I’ve been working in sports and recreation here in the Cree Nation for 10 years now, so it seems appropriate that I begin writing about sports for the Nation in the magazine’s 10th anniversary issue.

I am dedicated more than ever to giving our young people opportunities, such as the National Aboriginal Hockey Championships and the North American Indigenous Games, so they will have things to look forward to and do for their health, spirit and pride. This rejuvenated feeling comes from the thoughts (both sad and happy) in remembrance of the young athlete that I had come to know and care for as family – Mark Petawabano. I want all young people to know that there is someone who cares about you. I am here for you any time to assist you in opportunities, guide you through tough times and be a coach and a friend.

National Aboriginal Hockey Championships (NAHC)

The NAHC held its first annual event in 2002 in the Mohawk Territory of Akwesasne, the culmination of large-scale planning. As Chairperson for the National Aboriginal Hockey Program, I wrote the initial bid package for hosting the event as well as the Technical Packages (regulations and guidelines). The National Aboriginal Hockey Championships is a Canadian Hockey Association sanctioned Championship of Bantam / Midget age groups combined with both female and male categories.

In the first ever championships, Manitoba defeated our Eastern Door and North male team to claim the gold medal, while our female team was defeated by Ontario South in the gold medal game. This year the championships were once again held in Akwesasne with our Eastern Door and North male team winning bronze and the female team silver. We are the only region to receive medals in both categories, both years, which is quite an accomplishment. There were many Cree players participating on both teams.

The 2004 National Aboriginal Hockey Championships will be held in Prince George, British Columbia from April 18 -24th. There will be two tryout camps for this event – on the Cree Nation of Mistissini January 22 – 24, 2004 and in the Mohawk community of Kahnawake March 12 – 14. Players will attend either camp, but not both. Applications will be available shortly.

North American Indigenous Games

The North American Indigenous Games is a sport and cultural multi-nation event bringing together Aboriginal people from across North America every three years to celebrate sport and culture. The dream of a large scale Indigenous Games oriented in Reno, Nevada when the National Indian Athletic Association (NIAA) held a meeting of 48 representatives. Canada’s representative was John Fletcher of Edmonton. Here, the dream was born.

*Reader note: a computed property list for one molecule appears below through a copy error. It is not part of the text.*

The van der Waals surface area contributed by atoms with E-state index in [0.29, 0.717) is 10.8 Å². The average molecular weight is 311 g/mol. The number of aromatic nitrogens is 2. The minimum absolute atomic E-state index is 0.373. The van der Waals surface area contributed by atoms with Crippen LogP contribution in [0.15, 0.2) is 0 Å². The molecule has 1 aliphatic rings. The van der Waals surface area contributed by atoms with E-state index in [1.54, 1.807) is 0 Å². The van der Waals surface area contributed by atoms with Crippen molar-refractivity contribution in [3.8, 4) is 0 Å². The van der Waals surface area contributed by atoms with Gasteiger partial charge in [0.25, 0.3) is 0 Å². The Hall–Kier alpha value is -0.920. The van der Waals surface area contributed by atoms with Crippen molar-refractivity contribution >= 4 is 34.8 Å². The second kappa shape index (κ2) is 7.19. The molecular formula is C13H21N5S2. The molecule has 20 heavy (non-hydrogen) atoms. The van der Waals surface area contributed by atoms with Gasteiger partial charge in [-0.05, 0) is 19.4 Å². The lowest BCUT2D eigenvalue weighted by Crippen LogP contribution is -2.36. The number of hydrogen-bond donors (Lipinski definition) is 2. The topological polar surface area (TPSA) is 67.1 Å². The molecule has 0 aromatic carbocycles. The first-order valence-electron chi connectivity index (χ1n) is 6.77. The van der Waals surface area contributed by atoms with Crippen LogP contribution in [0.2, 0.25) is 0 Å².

A few years later, Alberta’s Willie Littlechild (Cree Nation) introduced the concept of a World Indigenous Games at the World Conference of Indigenous Peoples in Geneva, Switzerland. Representatives of the world’s indigenous peoples were thrilled with the concept. One Brazilian Indian Chief was so moved by the idea that he presented a Sacred Arrow to Willie Littlechild. The same arrow is part of the “Baton” which was used to open the first North American Indigenous Games in Edmonton in 1990.

The next North American Indigenous Games are set for July, 2005, in Buffalo, New York. We are in the process of finalizing an athlete application form as well as forms for communities interested in hosting tryouts and playdowns in 2004 in preparation for the 2005 NAIG. (For more information visit the Aboriginal Sport Circle website at www.aboriginalsport-cirde.ca).

Cree Nation Eenouch

This is the second season for the Cree Nation Eenouch Midget AA Hockey Club. This is a great success for the Cree Nation considering the years spent fighting to achieve recognition as part of the Abitibi-Temiscamingue AA league. The Cree Nation Eenouch is based in Waswanipi and is an all-Aboriginal team made up of players from the Cree Nation as well as other Aboriginal Communities like Weymontachie, Mashteuiatsh and Maniwaki.

This season there are a total of six teams in the league: the Eenouch, Val D’Or, La Sarre, Rouyn-Noranda, Amos and Hearst (Ontario). As of this article the Cree Nation Eenouch have a record of 9 wins and 5 losses (and 2 additional losses in overtime), good enough for third place behind La Sarre and Val D’Or.

Ouje-Bougoumou Senior Hockey & Broomball Tournament

This past weekend the first Senior Hockey & Broomball Tournament took place in Ouje-Bougoumou. There were so many entries that the arena in Chapais was used for games all day Saturday. In all, there were 32 teams participating in six categories for this local invitational. Hats off to the organizing staff as participants and fans were raving positive reviews of the event. The Albert Mianscum Memorial Sports Complex is certainly well equipped to host all participants and spectators.

What event would not be complete without the final game coming down to overtime between the Mistissini Trappers and Waswanipi Nabakatuk. This was a “Class A” event with both teams playing hard for the victory. Congratulations to all participants for making this first event of the year a success.

In upcoming articles, I will continue to update the Cree sports world as well as print a calendar of events for the Cree Regional Events and Entertainment (C.R.E.E.). If you have events that you wish to share information about, place results or photos, or know of an athlete you would like to showcase, contact me at (418) 923-3560 or by email at jeff.spencer2@sympatico.ca